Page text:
WeeeeMeanwhile, SNES Aladdin is an enormously competent platformer, but fails to add anything to Disney’s Aladdin. Your extra stage in SNES Aladdin is a pyramid, which kinda fits the story (supposedly Abu falls off the carpet on the way back from the Cave of Wonders… so did they take a detour to Egypt on their way? Not all deserts are the same!), but it’s about as generic as a videogame stage can get. Falling sands waterfalls (sanderfalls?),lit torches, and the general threat of the undead? It’s a pyramid, and this could be part of Aladdin, or any other videogame ever made. But what is there to complain about? Sure, squint and you could mistake Aladdin for Mega Man 4, but this is a damn fine platformer, and hopping and bopping around the pyramid feels as good as any given Mega Man title. And that is no small feat.

And, playing both of these games side by side in the far flung future of 2018, it seems these differences echo the state of gaming today.

I’m inevitably going to oversimplify, but it seems like when you compare Western “game of the year” titles to their Eastern counterparts, a few patterns emerge. Fallout and Elder Scrolls (Skyrim) titles are always amazing, right? They’re huge. They’re creative. They’re also buggy as hell, and, let’s be honest here, generally have improbably convoluted controls. Maybe I’m weird, but I feel like picking up a cheese wheel should be an easier experience than piloting a plane. Conversely, you have titles like Persona 5 or NieR: Automata that are amazing games… but their gameplay is often indistinguishable from their forebears. Bite!NieR: Automata is astounding! But its basic combat is Bayonetta-light (dodge! dodge! dodge!) with a dash of shoot ‘em up spliced in for good measure. And Persona 5 is stylish and rad… and could probably be effortlessly modded to be Persona 3. In other words, while we’re still seeing amazing advances in story-telling and what a videogame could even be, we’re still looking at a pretty overt split: Western titles are huge, imaginative, and often objectively worse to actually play, while Japanese titles are excellent, reliable games that rarely take obvious risks. Again, I’m well aware that I’m generalizing, and I’m not saying one technique is somehow better than the other, but it seems to be a trend that has been recurring since the 20th Century.

And it’s not a bad thing.

There is room enough in this world for two different interpretations of Aladdin. There is room on your shelf for Persona and Skyrim. And, if you’re lucky, you’ve got enough space in your heart for the Super Nintendo and Sega Genesis. Different strokes for different folks, and, if you can open yourself up to both experiences, more power to you. Some people like pet monkeys, some people go for tigers. There’s nothing wrong with either choice, and what’s important is that you enjoy what you have.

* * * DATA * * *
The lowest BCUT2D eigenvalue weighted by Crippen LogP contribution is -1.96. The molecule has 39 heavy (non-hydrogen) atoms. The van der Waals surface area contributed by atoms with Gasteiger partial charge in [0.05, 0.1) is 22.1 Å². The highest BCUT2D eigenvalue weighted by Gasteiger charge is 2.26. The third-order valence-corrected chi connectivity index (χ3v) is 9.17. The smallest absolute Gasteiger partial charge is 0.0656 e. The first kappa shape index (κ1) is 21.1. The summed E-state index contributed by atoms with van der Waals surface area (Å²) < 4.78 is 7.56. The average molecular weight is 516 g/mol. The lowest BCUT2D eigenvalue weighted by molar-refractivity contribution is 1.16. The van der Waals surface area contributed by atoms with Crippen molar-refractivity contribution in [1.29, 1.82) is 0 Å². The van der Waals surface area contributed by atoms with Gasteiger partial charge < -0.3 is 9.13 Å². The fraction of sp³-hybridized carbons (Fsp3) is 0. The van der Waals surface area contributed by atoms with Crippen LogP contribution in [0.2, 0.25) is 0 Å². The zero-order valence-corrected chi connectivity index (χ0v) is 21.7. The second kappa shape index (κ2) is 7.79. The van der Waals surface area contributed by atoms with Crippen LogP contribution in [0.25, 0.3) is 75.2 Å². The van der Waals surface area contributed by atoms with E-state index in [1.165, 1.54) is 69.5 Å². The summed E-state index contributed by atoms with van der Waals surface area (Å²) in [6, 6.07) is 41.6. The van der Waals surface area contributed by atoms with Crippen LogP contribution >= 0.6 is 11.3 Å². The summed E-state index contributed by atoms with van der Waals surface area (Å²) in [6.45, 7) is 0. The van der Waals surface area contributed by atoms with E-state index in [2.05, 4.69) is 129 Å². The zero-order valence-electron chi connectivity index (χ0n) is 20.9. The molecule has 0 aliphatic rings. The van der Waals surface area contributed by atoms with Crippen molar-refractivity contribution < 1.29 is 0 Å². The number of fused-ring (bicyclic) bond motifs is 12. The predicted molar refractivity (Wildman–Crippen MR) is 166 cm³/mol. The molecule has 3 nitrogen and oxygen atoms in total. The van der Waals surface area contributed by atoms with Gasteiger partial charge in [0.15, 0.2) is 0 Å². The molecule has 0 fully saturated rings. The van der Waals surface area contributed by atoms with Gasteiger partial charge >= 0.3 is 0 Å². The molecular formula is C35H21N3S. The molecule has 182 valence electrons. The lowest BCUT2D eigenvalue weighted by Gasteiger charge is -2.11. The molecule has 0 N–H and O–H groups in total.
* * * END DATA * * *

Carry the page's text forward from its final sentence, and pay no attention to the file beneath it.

So the final winner in the Sega Genesis vs. Super Nintendo debates? Well, if you can accept the differences in both platforms, then, in the end, a winner is you.

FGC #373 Aladdin (SNES) & Aladdin (Sega Genesis)

  • System: You already know the obvious ones, but there was also a Gameboy, Nintendo, and DOS version, if you were in the mood. The Game Boy Advance version was a port of the SNES version, too, if memory serves.
  • Number of players: Never had a friend to play with. One.
  • Realistic Graphics: Hey, who do I speak to about making Sega Genesis Annoyed Jasmine a meme?

    Really think this one has legs.
  • Other differences: The interior of the Genie’s Lamp level appears in both versions, and that seems like another fine way to compare systems. The SNES Lamp is bright and pastel and… fluffy. The Genesis Lamp is dark and muted, but still just as magical with neon signs and flying pillows. Given how a number of other games turned out on both systems, the whole level seems indicative of the generation.
  • And they’re the same: Genesis is more like Battletoads, and SNES is more like a shoot ‘em up (just without the shooting), but both games interpret the escape from the Cave of Wonders as a one-hit kill, flying carpet-based race against lava. Some things are just inevitable, I suppose.
  • So cuteGoggle Bob fact: So the Sega Genesis version of this game was given to me by an ex. She was my girlfriend at the time, and, when I expressed an interest in replaying the title, she gave me the game without a second thought, likely happy to be rid of another piece of trash that was destined for Goodwill when she finally completely emptied out her childhood room. I, as someone who even then could only view my life through the lens of videogames, thought that giving up a beloved childhood game was the greatest sacrifice a human being could make for another. … I don’t really wonder why we’re no longer together.